Drugs, Alcohol & Smoking

What does smoking and drinking do to a baby?


Babies can develop Fetal Alcohol Spectrum Disorder (FASD) if the mother drinks alcohol during pregnancy. FASD can affect physical features or it may affect the developing brain and cause long term problems with learning and everyday living.


  • Premature labour (baby born before 37 weeks)
  • Excess bleeding at birth (haemorrhage)
  • Extreme unsettledness and crying post birth
  • Learning difficulties and behavioural problems in the child
  • Lowering the sperm count in males


  • Miscarriage
  • Stillbirth
  • Premature birth
  • Fetal abnormalities
  • Strokes in fetus/baby
  • Small growth

Babies born addicted to drugs are very irritable, and may fit as they are withdrawing from the drugs.

Most will need special care in newborn intensive care nurseries only found in major hospitals.

They can be separated from their mother for a long time if not forever!


Can cause problems with blood vessels in placenta
Decreases lung maturity
Can decrease immunity against disease
Increases the risk of Sudden Infant Death Syndrome (SIDS)

My friend was really drunk a few weeks ago and has just found out she's pregnant. Will her baby be disabled?

A: Around half of all pregnancies are not planned and women may not know they are pregnant until about the 6th week of the pregnancy or later. Babies are most vulnerable to alcohol in the early weeks of pregnancy, with the highest risk being between 2 and 8 weeks. Binge drinking during that time can cause problems for the baby, especially if other drugs are also used. Unless a woman is abusing alcohol, exposure to alcohol alone is usually not thought to be a reason for terminating pregnancies.

As we do not know what a safe level of alcohol consumption is during pregnancy, less alcohol is better, but NO ALCOHOL = NO RISK.

Pregnancy and alcohol do not mix. Alcohol can affect an unborn child for life.

Alcohol can cross the placenta to an unborn baby and affect the baby's health and development.

The alcohol will reach the unborn baby very quickly and its blood alcohol level will be the same as the mums.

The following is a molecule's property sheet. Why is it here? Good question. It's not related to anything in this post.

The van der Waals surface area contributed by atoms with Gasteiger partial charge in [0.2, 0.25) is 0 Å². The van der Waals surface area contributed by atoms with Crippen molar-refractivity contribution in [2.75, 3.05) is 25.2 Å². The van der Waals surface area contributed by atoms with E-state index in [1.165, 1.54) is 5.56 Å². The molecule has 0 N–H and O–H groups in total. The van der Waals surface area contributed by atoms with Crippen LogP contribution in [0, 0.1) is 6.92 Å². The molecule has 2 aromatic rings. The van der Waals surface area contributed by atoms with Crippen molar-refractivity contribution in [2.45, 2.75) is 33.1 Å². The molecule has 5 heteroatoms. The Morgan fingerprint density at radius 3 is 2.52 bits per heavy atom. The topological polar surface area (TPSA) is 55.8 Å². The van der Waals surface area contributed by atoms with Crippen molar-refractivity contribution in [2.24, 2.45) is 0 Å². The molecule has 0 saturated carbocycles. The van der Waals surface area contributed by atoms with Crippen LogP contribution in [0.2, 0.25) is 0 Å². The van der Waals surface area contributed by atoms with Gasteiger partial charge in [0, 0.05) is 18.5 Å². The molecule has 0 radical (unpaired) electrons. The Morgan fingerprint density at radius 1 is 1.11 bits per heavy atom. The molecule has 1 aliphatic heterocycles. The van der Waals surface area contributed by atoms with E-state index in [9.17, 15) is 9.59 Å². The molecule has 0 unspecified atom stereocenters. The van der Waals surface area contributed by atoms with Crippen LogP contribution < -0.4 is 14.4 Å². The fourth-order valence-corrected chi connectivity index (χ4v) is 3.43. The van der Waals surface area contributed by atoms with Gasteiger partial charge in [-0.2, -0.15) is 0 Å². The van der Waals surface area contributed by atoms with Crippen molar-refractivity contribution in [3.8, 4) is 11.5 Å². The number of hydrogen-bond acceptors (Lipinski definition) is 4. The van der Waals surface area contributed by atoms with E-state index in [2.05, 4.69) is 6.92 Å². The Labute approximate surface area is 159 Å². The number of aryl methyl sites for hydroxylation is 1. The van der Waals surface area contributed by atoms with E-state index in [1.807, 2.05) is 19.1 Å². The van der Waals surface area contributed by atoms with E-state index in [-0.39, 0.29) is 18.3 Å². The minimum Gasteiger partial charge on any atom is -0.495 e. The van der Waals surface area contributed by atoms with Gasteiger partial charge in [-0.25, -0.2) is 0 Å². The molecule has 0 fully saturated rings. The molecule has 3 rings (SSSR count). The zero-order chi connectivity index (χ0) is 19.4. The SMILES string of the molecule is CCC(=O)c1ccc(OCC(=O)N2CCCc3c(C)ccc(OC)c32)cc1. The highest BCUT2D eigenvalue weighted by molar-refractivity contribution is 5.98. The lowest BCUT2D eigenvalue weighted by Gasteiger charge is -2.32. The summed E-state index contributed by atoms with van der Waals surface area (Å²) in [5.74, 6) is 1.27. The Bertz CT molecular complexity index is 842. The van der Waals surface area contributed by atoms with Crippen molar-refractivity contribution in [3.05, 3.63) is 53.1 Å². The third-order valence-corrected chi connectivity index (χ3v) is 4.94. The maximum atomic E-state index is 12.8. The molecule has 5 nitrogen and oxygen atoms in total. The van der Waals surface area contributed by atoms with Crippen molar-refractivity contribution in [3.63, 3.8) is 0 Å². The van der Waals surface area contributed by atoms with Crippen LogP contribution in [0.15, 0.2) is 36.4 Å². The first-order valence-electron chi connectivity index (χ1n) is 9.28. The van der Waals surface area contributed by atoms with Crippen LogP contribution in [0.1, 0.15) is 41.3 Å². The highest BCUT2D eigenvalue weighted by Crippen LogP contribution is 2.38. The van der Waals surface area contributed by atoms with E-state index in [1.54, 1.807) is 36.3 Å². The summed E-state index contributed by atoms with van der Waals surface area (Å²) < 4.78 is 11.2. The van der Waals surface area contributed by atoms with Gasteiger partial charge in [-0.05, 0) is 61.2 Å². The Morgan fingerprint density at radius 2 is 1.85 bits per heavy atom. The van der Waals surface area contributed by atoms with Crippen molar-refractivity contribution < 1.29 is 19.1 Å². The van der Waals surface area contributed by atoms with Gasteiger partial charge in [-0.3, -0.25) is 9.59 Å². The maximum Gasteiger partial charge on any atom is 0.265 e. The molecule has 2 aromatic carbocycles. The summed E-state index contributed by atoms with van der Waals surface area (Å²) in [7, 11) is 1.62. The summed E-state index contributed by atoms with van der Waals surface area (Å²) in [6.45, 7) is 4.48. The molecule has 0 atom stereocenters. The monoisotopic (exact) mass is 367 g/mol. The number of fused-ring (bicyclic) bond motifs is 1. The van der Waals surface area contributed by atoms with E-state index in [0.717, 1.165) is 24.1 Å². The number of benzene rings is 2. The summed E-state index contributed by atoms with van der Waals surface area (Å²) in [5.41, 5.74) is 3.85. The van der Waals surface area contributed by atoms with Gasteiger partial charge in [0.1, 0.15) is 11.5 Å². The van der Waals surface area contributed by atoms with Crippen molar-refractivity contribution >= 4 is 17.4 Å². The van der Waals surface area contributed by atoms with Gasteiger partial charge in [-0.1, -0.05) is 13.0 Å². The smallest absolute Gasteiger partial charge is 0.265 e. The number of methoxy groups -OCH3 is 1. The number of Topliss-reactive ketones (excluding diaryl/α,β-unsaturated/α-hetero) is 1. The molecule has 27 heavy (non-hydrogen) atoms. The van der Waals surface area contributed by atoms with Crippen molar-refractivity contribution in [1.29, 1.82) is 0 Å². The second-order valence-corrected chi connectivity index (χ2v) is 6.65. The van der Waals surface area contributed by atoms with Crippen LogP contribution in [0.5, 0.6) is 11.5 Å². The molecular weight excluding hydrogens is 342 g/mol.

Fetal alcohol spectrum disorder (FASD) refers to a group of conditions that can occur in a person whose mother drank alcohol during pregnancy. Problems that may occur in babies exposed to alcohol before birth include low birth weight, distinctive facial features, heart defects, behavioural problems and intellectual disability. Babies severely affected by FASD are at risk of dying before they are born.

Alcohol can harm a baby at any stage during the pregnancy.

The safest choice is not to drink any alcohol at all during pregnancy or if there is a chance of pregnancy occurring.

My boyfriend's mates come around and smoke ciggs and weed. I know this is bad for my baby, how do I tell him to make them leave?

A: You will need to see if he understands about the harmful effects of smoking and drugs on his unborn child. See above.

Once he is familiar with this he will need to 'step up' and protect his family. This may simply mean he suggests they all go to someone else's house from now on. He may choose to go with them sometimes but if it's more frequent than you are happy with you will need to have another discussion about supportive healthy relationships. For further supportive information see the links below.

My friend takes 'ice' and she's pregnant. Will her baby be an addict?

A: When a woman is struggling with drug addiction during pregnancy, that drug used affects more than just her it affects her fetus as well. The drugs can also have devastating effects on the child when he or she is born. Drug addiction and pregnancy should be treated as a very serious issue.

A mother taking illegal drugs during pregnancy increases her risk for the following:

  • Anaemia (low number of or poor quality red blood cells)
  • Blood and heart infections
  • Skin infections
  • Hepatitis
  • Other infectious diseases

She is also at greater risk for sexually transmitted infections.

Most drugs cross the placenta the organ that provides nourishment to the baby. Some can cause direct toxic, or poisonous effects and create a child who is born with a drug addiction. During pregnancy, a woman needs to take active steps to combat her drug addiction, if not for herself, but for the good of her unborn child. While most drugs don't necessarily cause deformities, what they can do is stunt the growth of the child leading to low birth weight and having a baby born already addicted to drugs.

Once that child takes his or her first breath, they begin the painful process of withdrawing from drugs. This puts stress on the baby's organs and provides for a very unhappy life. As much pain as an adult goes through during withdrawal, the pain is compounded for a helpless baby.